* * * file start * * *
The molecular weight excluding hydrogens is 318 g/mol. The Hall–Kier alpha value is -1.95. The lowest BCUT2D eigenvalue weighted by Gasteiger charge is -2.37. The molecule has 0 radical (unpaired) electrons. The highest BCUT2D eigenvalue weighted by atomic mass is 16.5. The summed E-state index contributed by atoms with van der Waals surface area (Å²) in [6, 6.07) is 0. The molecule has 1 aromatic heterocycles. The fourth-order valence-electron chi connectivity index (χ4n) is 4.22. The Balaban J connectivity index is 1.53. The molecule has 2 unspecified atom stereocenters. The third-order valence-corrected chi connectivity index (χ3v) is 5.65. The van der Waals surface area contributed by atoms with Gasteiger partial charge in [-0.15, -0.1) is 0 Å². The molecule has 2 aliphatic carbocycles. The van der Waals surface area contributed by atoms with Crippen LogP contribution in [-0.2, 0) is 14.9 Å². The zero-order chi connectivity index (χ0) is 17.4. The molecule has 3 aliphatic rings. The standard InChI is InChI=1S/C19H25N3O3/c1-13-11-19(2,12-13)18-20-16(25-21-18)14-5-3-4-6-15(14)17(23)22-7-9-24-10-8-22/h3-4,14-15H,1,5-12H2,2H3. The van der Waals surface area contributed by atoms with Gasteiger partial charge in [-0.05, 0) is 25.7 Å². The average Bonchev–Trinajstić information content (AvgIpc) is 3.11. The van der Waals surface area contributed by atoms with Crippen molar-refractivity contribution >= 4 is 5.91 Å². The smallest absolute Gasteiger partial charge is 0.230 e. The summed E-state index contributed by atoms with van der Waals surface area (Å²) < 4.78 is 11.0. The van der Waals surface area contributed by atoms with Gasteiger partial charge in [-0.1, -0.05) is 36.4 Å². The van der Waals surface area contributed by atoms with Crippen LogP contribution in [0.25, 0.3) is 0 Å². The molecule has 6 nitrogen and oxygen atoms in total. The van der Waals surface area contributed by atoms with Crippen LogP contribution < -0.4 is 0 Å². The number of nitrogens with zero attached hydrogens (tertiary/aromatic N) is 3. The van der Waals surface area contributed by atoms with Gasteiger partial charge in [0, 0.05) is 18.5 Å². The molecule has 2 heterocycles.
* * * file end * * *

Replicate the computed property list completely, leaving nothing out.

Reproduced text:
The molecular weight excluding hydrogens is 318 g/mol. The Hall–Kier alpha value is -1.95. The lowest BCUT2D eigenvalue weighted by Gasteiger charge is -2.37. The molecule has 0 radical (unpaired) electrons. The highest BCUT2D eigenvalue weighted by atomic mass is 16.5. The summed E-state index contributed by atoms with van der Waals surface area (Å²) in [6, 6.07) is 0. The molecule has 1 aromatic heterocycles. The fourth-order valence-electron chi connectivity index (χ4n) is 4.22. The Balaban J connectivity index is 1.53. The molecule has 2 unspecified atom stereocenters. The third-order valence-corrected chi connectivity index (χ3v) is 5.65. The van der Waals surface area contributed by atoms with Gasteiger partial charge in [-0.15, -0.1) is 0 Å². The molecule has 2 aliphatic carbocycles. The van der Waals surface area contributed by atoms with Crippen LogP contribution in [-0.2, 0) is 14.9 Å². The zero-order chi connectivity index (χ0) is 17.4. The molecule has 3 aliphatic rings. The standard InChI is InChI=1S/C19H25N3O3/c1-13-11-19(2,12-13)18-20-16(25-21-18)14-5-3-4-6-15(14)17(23)22-7-9-24-10-8-22/h3-4,14-15H,1,5-12H2,2H3. The van der Waals surface area contributed by atoms with Gasteiger partial charge in [-0.05, 0) is 25.7 Å². The average Bonchev–Trinajstić information content (AvgIpc) is 3.11. The van der Waals surface area contributed by atoms with Crippen molar-refractivity contribution >= 4 is 5.91 Å². The smallest absolute Gasteiger partial charge is 0.230 e. The summed E-state index contributed by atoms with van der Waals surface area (Å²) < 4.78 is 11.0. The van der Waals surface area contributed by atoms with Gasteiger partial charge in [-0.1, -0.05) is 36.4 Å². The van der Waals surface area contributed by atoms with Crippen LogP contribution in [0.25, 0.3) is 0 Å². The molecule has 6 nitrogen and oxygen atoms in total. The van der Waals surface area contributed by atoms with Crippen LogP contribution < -0.4 is 0 Å². The number of nitrogens with zero attached hydrogens (tertiary/aromatic N) is 3. The van der Waals surface area contributed by atoms with Gasteiger partial charge in [0, 0.05) is 18.5 Å². The molecule has 2 heterocycles.